Alberta initiated two hydro development projects that showed a lack of respect for the concerns of Aboriginal groups. Development of the Big Horn Dam on the North Saskatchewan River resulted in the flooding of a substantial amount of the Goodstoney traditional lands, including grave sites, cabins, hunting camp sites, and pastures. The development of the Old Man River Dam similarly damaged traditional lands and land use of the Peigan.

Despite the mistreatment of Aboriginal peoples, Alberta as “maverick” has been progressive in some of its dealings with the rights of the province’s Aboriginal population. It is the only province to establish a Métis land base. The Métis Population Betterment Act created 12 Métis settlements. Alberta also established five community land cooperatives with the Grande Cache Métis (Iroquois descendents). Furthermore, Alberta has settled more specific claims than any other province. It recently settled a claim with the Smith’s Landing Aboriginal peoples giving them the reserve they were promised under Treaty 8.

Alberta established a Ministry of Aboriginal Affairs and Northern Development and approved an Aboriginal Policy Framework in 2000, which includes commitments to “make reasonable efforts to consult affected Aboriginal people about proposed regulatory and development activities that impact their treaty and other constitutional rights.” It also committed to work with industry and Aboriginal peoples to identify business, employment, and training opportunities for Aboriginal people resulting from resource development. The province passed legislation that allows for Aboriginal peoples to repatriate sacred and ceremonial objects from Alberta museums.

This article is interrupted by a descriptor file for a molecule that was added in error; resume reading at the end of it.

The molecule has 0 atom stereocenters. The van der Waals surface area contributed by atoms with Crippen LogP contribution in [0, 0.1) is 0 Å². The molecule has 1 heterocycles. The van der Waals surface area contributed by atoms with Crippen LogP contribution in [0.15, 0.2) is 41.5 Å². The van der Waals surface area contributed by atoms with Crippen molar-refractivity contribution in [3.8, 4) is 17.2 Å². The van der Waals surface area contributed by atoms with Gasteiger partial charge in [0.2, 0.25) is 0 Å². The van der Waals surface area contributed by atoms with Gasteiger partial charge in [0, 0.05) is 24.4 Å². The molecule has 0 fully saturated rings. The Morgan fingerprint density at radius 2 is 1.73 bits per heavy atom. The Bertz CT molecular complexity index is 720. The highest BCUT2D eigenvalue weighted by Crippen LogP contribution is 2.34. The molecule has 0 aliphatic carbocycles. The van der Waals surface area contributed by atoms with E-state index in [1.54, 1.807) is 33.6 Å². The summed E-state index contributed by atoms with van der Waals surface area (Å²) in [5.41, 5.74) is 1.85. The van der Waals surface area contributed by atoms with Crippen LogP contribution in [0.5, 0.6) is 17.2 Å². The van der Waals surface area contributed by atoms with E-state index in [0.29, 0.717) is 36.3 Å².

Political and legal events have precipitated a new relationship between Aboriginal people and mainstream society. In reaction to the federal government’s 1969 White Paper on Indian Policy, which sought to remove any special rights, First Nations in Alberta and across Canada have been asserting their treaty and Aboriginal rights, led by then-president

of the Indian Association of Alberta, the late Harold Cardinal of Sucker Creek First Nation. The Constitution Act in 1982 entrenched Aboriginal and treaty rights in Section 35.

The Supreme Court of Canada has been interpreting Section 35 since then and is developing Aboriginal law. The court has found that the Crown (both federal and provincial) owes a fiduciary duty to ensure the best interests of Aboriginal peoples are taken into account when it takes state action or passes legislation that could infringe on constitutionally protected rights. Aboriginal peoples have more power to influence the development of the lands and natural resources in Alberta. They must be consulted before any development occurs on their traditional lands.